Our different experiences with the RELs and Sunfires underscores how system/room and preference dependent observations can be. To wit, my friends and I who live in houses with "sprung" floors have encountered difficulties integrating the RELs with the main speakers (ranging from Watts, Maggies, Proacs) in our listening rooms. For the most part, the RELs have been "boomy" (maybe due to the fact that the woofers are firing downwards.) I agree that the RELs are excellent subs, but properly set up Sunfire Signatures seem to work better in the systems alluded to above.

What is your opinion re using a single sub vs a stereo pair?

Have a good day.
Could you please describe the improvements gained by using stereo subs versus a single sub in your system and room?
Gthirteen, thanks for the clarification. I have a friend with dedicated home theater in a custom built room who uses two Sunfire subs. The sound in the room is excellent, without the subs calling any unnecessary attention to themselves. Your explanation of the flooring aspect makes a lot of sense. In stores the Sunfire was consistantly boomy. Although I was not bowled over with excitement listening to my friends system, there was nothing wrong with it at all. I use my system for 70% music and 30% movies and TV. The REL had such good pitch that I couln't make an improvement on it, without mucho dinero to spend. Hope you enjoy your system.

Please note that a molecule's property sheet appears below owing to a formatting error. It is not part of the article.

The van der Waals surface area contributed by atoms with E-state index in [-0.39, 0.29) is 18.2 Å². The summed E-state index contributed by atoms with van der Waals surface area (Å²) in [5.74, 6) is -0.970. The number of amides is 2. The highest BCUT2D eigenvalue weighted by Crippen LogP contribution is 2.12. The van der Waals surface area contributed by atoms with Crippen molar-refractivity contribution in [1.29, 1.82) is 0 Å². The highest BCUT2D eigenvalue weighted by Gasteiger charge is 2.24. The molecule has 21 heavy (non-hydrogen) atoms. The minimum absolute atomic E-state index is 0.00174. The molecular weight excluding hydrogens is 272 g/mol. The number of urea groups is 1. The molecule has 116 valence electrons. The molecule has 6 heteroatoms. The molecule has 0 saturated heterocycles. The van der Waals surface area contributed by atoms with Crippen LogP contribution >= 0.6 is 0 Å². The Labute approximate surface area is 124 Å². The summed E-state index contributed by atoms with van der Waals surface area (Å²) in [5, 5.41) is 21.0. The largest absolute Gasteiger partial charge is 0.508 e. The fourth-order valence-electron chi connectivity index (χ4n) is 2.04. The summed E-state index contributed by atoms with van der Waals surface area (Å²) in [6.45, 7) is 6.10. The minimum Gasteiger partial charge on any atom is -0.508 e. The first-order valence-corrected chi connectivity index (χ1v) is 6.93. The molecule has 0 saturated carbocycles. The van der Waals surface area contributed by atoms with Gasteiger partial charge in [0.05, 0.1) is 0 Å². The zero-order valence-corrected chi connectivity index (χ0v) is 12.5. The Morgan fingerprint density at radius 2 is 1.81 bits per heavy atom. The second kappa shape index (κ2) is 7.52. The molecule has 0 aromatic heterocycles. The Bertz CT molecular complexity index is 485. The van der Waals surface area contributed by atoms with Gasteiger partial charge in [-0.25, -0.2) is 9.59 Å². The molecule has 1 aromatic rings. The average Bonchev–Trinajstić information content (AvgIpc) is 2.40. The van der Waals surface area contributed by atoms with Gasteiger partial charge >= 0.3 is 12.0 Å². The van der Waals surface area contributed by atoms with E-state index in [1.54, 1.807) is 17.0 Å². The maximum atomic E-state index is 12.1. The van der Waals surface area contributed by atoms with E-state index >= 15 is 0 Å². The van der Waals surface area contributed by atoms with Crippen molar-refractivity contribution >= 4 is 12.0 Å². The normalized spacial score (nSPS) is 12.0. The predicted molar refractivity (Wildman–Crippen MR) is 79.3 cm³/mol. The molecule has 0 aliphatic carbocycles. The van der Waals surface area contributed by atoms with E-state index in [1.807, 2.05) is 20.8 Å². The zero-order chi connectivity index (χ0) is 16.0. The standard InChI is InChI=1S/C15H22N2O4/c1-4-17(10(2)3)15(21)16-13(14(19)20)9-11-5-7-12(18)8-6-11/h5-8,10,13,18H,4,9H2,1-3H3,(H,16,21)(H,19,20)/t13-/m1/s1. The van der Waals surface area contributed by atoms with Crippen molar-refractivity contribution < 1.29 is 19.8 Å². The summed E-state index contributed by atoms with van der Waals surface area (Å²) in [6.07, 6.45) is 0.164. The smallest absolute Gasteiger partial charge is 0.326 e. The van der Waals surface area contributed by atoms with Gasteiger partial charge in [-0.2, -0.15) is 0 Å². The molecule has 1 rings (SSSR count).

** meant to say Gmorris.
I am building a dedicated listening room (15x26x9) with poured concrete floor. I will revisit the RELs after completion.
Good luck Gmorris. I know that can be quite a complicated and expensive undertaking.Do you already know what amps and speakers you will be using?

i must confess that i've never tried using only one sub in *my* listening room - when i decided to sub-woof, i got two from the start. my reasons were based upon what seemed reasonable & logical to me: two subs means half the distortion for any given spl. two subs mean faster bass, that much easier to match w/your monitors (similar to distortion - half the work for a given spl). two subs means i can set them up in a proper stereo configuration, for better image/soudstage. two subs means easier to awoid standing-wave problems, as the sound is eminating from two distinct sources as opposed to one. this will work especially well, imho, if your speaker system is not directly centered on the wall behind them, but shifted over one way or the other a foot or three. also, summing a stereo signal to mono for bass frequencies may possibly lead to some signal cancellation, which is not what yure trying to do here...

again, my experience w/other single-sub systems has been that only when the summed-mono sub was centered between the speakers, & in the nearfield, did i get decent non-boomy, well-integrated bas response.